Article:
But I digress… Aston didn’t necessarily care for the switch at first:
When George Aston arrived at Pitt last year, the previous coaching staff decided he was a fullback. “I wasn’t happy at all about it,” he said, noting he played only running back and linebacker at Sherando (Va.) High School.
But he was a walk-on during his first year at Pitt, and he couldn’t say a lot about the move.
“I had to take care of what I control,” he said. “I just worked hard, the coaches believed in me and gave me a chance.
“God’s been looking out for me big-time.”
At any rate God has also spoken and Aston is our FB and I have to say that after reviewing game films I can see exactly why the switch was made. He’s 6’0″ and 245 so his body fits the role… here is how his season went down.
Aston didn’t carry the ball at all in ’15 but did have eight receptions for 40 yards (5.0 ypc) and two TDs on the year. Those TDs kind of came out of nowhere but boy were they fun to watch.
We were sitting at 7-3 overall and 5-1 in conference play when we hosted Louisville at Heinz. That was the game that was going to determine what kind of season we were going to have. Would it be the same old/same old seven win gig that we had before or was that the game that would put us into an eight win season that Pitt hadn’t had in the last five years.
Aston had two TD receptions that game – both were short tosses from Peterman (NP’s 3rd and 4th TD passes of the game) from about the four yard line out to the “Swinging FB” (his new nickname) .
His total that game was 22 yards on three receptions and his other catch, a 14 yarder was on a 3rd and 8 play that gave us a first down and allowed us to burn the last 3:25 seconds off the clock to keep the lead and ensure the win.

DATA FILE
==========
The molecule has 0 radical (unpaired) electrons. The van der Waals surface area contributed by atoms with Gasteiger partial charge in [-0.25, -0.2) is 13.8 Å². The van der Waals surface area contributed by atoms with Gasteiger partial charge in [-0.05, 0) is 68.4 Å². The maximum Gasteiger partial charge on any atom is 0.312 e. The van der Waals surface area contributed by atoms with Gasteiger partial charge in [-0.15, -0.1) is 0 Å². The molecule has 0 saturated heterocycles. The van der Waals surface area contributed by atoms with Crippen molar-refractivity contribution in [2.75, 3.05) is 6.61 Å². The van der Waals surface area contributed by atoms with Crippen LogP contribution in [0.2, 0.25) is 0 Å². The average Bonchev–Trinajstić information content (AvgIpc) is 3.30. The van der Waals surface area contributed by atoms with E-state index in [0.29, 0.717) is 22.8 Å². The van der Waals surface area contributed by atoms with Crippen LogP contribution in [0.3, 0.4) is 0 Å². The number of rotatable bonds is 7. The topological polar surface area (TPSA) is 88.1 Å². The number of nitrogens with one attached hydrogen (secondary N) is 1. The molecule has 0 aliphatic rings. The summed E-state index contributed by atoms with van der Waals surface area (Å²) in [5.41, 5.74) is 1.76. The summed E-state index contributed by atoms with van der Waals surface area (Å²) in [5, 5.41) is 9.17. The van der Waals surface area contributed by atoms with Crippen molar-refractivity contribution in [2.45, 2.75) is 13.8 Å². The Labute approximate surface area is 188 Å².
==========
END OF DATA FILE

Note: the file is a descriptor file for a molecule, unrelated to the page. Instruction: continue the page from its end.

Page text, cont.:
So – the one time they dialed up his number he answered the call with good production.
As to his blocking skills; he proved himself out there with flying colors. The one thing I know to be true in college football is that a RB never gets those big yards on his own. Look at #35 leading the way for Ollison in this highlight film. Keep your cursor on the pause button so you can watch some of them over again – he did that well.
I started logging the time stamps of plays where Aston threw great blocks but stopped when I got to four of them in the first 1:59s.
Note: On recruiting…
The Tribune Review’s Jerry DiPaola has these pieces about our two newest members of the class of 2017.
3* OL Gabe Houy has verballed:
Pitt received its second commitment from a WPIAL player Monday night when Upper St. Clair offensive tackle Gabe Houy told coach Pat Narduzzi he plans to enroll next year.
Houy (6-foot-7, 275 pounds) has 11 offers, including five from Power 5 schools Pitt, Louisville, Wake Forest, Illinois and Maryland. He is rated a three-star prospect by Rivals.com.
Upper St. Clair coach Jim Render said Houy, who has been a starter since his sophomore year, has the tools to succeed at the next level as a run and pass blocker.
As has 3* WR Dontavious Butler:
Butler, a three-star prospect who attends American Heritage High School, chose Pitt over offers from N.C. State, Temple, Toledo, Bowling Green, Florida A&M and Florida Atlantic.
American Heritage coach Patrick Surtain, who played cornerback for 11 seasons in the NFL, confirmed the commitment and said Butler, 6-foot-2, 197 pounds, has the tools to succeed at the collegiate level.
“He’s big and physical and snatches the ball,” Surtain said. “He’s a great route runner who gets the ball at the highest point. His best football is ahead of him. He’s going to get stronger. He’s going to get faster. His natural ability is already there.”
I’d kill to hear a HS coach be just plain honest in one of these sound bites. Like this maybe:
“He’s big and physical and snatches the ball,” Surtain said. “He’s a OK route runner who can get the ball at the highest point if he even sees it in the first place. His best football is ahead of him I hope because, quite honestly, he was a pretty average player for us. I hope he’s going to get stronger. He’s needs to get faster and grow balls big enough so that he runs towards the ball instead of away from the safety coming over to cover. . His natural ability is already there but I’m still very surprised Rivals slapped that 3rdstar on him”
Note 2: Here is Matt Canada’s 2015 offense at NC State: